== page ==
Comparing AD and Azure®AD

Comparing AD and Azure®AD

 In Active Directory, Azure, Blog

With Microsoft® pushing hard on their new cloud identity management solution Azure® Active Directory®, many IT organizations are in the process of comparing AD and Azure AD.

  • Is Azure AD a replacement to Active Directory?
  • What are the cost differences?
  • Does Azure AD connect with Macs?
  • Does Azure AD come with Group Policy Objects?  

These questions need to be answered when comparing AD and Azure AD. To understand the significance behind these questions, it’s important to take a look at the world from which Active Directory came.  

In the Beginning, There was Microsoft

As most IT admins know, Microsoft Active Directory has become the most popular identity provider on the planet over the last two decades. Active Directory emerged in a time when users almost exclusively used Microsoft Windows® for their workstation, Microsoft Outlook for email, and Microsoft Office for productivity applications. In addition, these resources, and the networks used to access them, required on-prem infrastructure. IT found it difficult to securely manage identities within this Microsoft-centric on-prem workplace; Active Directory was created to address this problem. AD worked very well, and it provided IT admins with the user and system management they had been lacking. The key here is that it really only worked as long as the IT network was located on-prem and remained Windows-based.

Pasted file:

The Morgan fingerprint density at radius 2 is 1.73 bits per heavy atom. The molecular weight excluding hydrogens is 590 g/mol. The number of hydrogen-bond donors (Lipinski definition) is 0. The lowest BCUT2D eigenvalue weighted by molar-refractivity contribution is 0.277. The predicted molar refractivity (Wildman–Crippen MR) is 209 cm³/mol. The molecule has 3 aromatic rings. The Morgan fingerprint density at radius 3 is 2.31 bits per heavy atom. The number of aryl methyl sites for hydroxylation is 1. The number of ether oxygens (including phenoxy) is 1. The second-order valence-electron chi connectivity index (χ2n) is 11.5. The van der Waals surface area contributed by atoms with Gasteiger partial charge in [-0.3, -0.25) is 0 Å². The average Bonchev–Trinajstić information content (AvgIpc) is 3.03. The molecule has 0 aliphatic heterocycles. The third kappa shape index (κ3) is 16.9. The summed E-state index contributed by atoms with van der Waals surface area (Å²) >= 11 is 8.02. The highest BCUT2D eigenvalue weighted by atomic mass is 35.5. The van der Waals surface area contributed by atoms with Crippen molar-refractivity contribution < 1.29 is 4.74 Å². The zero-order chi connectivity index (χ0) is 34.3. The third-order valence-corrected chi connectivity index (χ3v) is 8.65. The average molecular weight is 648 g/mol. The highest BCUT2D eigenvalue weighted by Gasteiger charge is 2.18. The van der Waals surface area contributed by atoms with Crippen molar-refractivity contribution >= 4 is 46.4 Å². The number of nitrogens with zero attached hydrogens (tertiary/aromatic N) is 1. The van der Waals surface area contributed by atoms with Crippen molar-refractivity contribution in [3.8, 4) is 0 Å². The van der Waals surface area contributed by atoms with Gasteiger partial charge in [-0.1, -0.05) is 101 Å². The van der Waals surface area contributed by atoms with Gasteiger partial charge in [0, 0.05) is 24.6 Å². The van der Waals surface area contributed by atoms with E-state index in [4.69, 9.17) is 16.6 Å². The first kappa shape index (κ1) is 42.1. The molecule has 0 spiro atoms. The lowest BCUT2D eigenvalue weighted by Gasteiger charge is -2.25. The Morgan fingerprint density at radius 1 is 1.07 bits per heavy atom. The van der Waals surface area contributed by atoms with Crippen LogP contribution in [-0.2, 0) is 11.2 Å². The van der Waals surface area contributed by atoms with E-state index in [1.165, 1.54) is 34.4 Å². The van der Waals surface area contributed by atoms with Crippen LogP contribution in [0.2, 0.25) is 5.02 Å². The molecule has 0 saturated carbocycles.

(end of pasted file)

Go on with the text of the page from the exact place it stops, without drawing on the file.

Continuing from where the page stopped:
Changes in IT Landscape Lead to Azure AD

Shortly after AD was introduced, the world started to slowly shift. The change started with the introduction of web applications — solutions such as Salesforce, G Suite, Github, and others. Soon, AWS® and other Infrastructure-as-a-Service (IaaS) providers changed how data centers were thought about and implemented. Even cloud and Linux server-based file storage solutions emerged, changing a core part of the IT infrastructure. Of course, Mac, and even Linux systems, also started to replace Windows workstations.

All of these changes soon put Microsoft (Read more...)

*** This is a Security Bloggers Network syndicated blog from Blog – JumpCloud authored by Natalie Bluhm. Read the original post at:

Natalie Bluhm

Natalie is a writer for JumpCloud, an Identity and Access Management solution designed for the cloud era. Natalie graduated with a degree in professional and technical writing, and she loves learning about cloud infrastructure, identity security, and IT protocols.

natalie-bluhm has 170 posts and counting.See all posts by natalie-bluhm